NASHVILLE As the story goes, Pekka Rinne played so rarely back in his native Finland that the Predators' scout who found him based his opinions solely on what he saw in warm-ups.
The Predators drafted the goalie in 2004 four years after he became eligible, meaning that for four years no other team saw anything in him that made him worth gambling a pick on, even in the eighth round (a round that no longer exists), which is when Nashville took him.
Now, of course, Rinne leads the NHL in victories with 42, was a finalist for the Vezina Trophy last year as the NHL's top goalie and could be again this year. In November, the Predators rewarded Rinne with a seven-year contract worth 49 million.
Not bad for a guy who could hardly get on the ice when he was 20. The player who kept Rinne off the ice was fellow goalie Niklas Backstrom, currently of the Minnesota Wild. The two exchange texts and phone calls throughout the season as much as the NHL's busy schedule permits and catch up during the four times each season when their teams play one another.
Backstrom, four years' Rinne's elder, was slated to start against the Predators on Tuesday at Bridgestone Arena, though Rinne had the night off, as the team rests him for the upcoming playoffs.
Looking back on their days in the SM-liiga, Finland's elite league, toiling for Karpat Oulu, Backstrom said "it's hard to say yes for sure" that Rinne's future success could have been predicted even though he showed promise.
"You saw in practices he was a good goalie every time he got a chance to play," Backstrom said. "You know he was young and improving every year and working hard. I think that's the biggest thing. You could tell by the way he approached hockey, his life and the way he works, it's going to do really good things for him.
"For sure, as a goalie or even as a player, you always need a little bit of luck to get over that hump to be a really top player, but he had all the tools. His work habits were his strength."
Backstrom chuckled when asked if he was glad that his coaching staff never discovered how good Rinne was for fear that he might lose his job. (This dynamic has happened with successive Predators goalies, from Tomas Vokoun pushing out Mike Dunham to Rinne overtaking Dan Ellis.)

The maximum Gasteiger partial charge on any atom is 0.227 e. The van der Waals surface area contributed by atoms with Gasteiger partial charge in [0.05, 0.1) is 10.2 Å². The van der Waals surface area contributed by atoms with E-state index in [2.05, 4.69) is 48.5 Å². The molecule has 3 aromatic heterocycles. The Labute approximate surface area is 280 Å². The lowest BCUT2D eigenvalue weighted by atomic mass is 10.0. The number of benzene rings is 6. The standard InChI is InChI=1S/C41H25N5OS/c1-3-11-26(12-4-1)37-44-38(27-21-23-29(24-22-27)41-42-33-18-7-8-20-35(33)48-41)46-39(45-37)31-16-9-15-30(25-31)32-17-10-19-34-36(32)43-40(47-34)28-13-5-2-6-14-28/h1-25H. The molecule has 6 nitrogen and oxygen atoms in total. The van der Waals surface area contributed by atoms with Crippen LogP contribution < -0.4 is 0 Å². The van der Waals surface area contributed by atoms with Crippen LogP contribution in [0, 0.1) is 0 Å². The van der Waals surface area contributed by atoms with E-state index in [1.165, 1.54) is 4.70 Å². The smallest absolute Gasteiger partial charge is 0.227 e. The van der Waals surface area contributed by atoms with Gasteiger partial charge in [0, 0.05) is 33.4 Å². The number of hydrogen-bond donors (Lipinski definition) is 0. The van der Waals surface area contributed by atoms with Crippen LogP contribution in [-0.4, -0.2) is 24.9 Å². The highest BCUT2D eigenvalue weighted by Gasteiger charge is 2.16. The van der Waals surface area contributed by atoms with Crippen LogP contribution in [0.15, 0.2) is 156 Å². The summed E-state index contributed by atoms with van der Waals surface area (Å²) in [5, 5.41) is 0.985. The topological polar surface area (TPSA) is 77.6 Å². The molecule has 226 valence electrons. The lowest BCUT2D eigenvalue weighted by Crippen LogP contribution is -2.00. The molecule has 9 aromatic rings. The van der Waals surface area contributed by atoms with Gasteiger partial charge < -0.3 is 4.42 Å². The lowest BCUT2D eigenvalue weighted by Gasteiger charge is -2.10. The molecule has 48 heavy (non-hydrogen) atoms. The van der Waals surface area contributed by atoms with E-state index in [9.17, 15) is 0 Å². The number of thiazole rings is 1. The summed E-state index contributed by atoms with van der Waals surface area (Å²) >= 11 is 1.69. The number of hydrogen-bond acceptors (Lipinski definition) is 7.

"For sure, it's good to have someone to push you," Backstrom said. "We played on the same team and having fun together and really good friends, so it's not like that. It's more to push each other to get better."
As good as Rinne is now, pushing Backstrom out would not have been a simple task. Backstrom has suffered through an injury plagued season and on Tuesday coach Mike Yeo bemoaned the fact that his No. 1 goalie had played only 44 games. In 2008-09, Backstrom set franchise records for wins and shutouts and ranked third in the NHL in goals-against average and in shutouts, fourth in save percentage and fifth in wins.
Perhaps Rinne did push Backstrom to get better in practices an unseen dynamic. With goalies on the same team, the competition for playing time is not always harmonious.
"You can have on a team two really good goalies and only one guy is playing," Backstrom said, "so it can be really tough for the other goalie. It's a tough job."
That, in fact, is how life has been for Predators' back-up Anders Lindback. Rinne plays so many games that last season Lindback, despite being on the team virtually the entire season, preserved his rookie status entering this season, as he only played 22 games in 2010-11.
This season, it has been even fewer. He entered Tuesday a rare start for him with 14 games played and only two more games remaining after the game against the Wild. On Jan. 7, the Predators sent Lindback to Milwaukee of the American Hockey League just so he could get a game in, then called him right back up. On the Predators, Lindback and Rinne share a similar dynamic to what Rinne did with Backstrom. At one point this season, Lindback went longer than a month while only playing once.
Nonetheless, those in the know see Lindback as a bright prospect. Before the NHL trade deadline, CBC analyst Glenn Healy, a former No. 1 NHL goalie himself, suggested that Toronto should trade for Lindback and make him their No. 1.
Not bad for a guy who rarely gets on the ice. Lindback described what that is like.
"It's different, but it's all about trying to work hard in practice and have good habits," he said. "I mean, I try not to lay off and try to really focus and bear down in practice. I think I've been feeling all right all year.
It sounds like a clich, but Backstrom said that same path -- trying to stop every puck in practice -- is part of what made Rinne better.
"Every day in the practice, he tried to fight for every puck, stop every puck," Backstrom said. "He worked out after practice and the stayed on the ice longer. Even if he wasn't playing that much, he was working hard and doing the extra work. Be ready when he would get a chance and improving his game. That's usually the key to success to work hard.
That work ethic has helped to make Rinne one of the cornerstones of Nashville's franchise. He's a cornerstone with a very relaxed demeanor off the ice and very friendly one, as well.
Aside from those traits that are visible to the media, Backstrom was asked if there were anything about Rinne that the public might not be aware of. Considering that Rinne was something of a late bloomer, it might not be a huge surprise.
"That he's always late," Backstrom said. "He's never on time. You always you have to wait for him."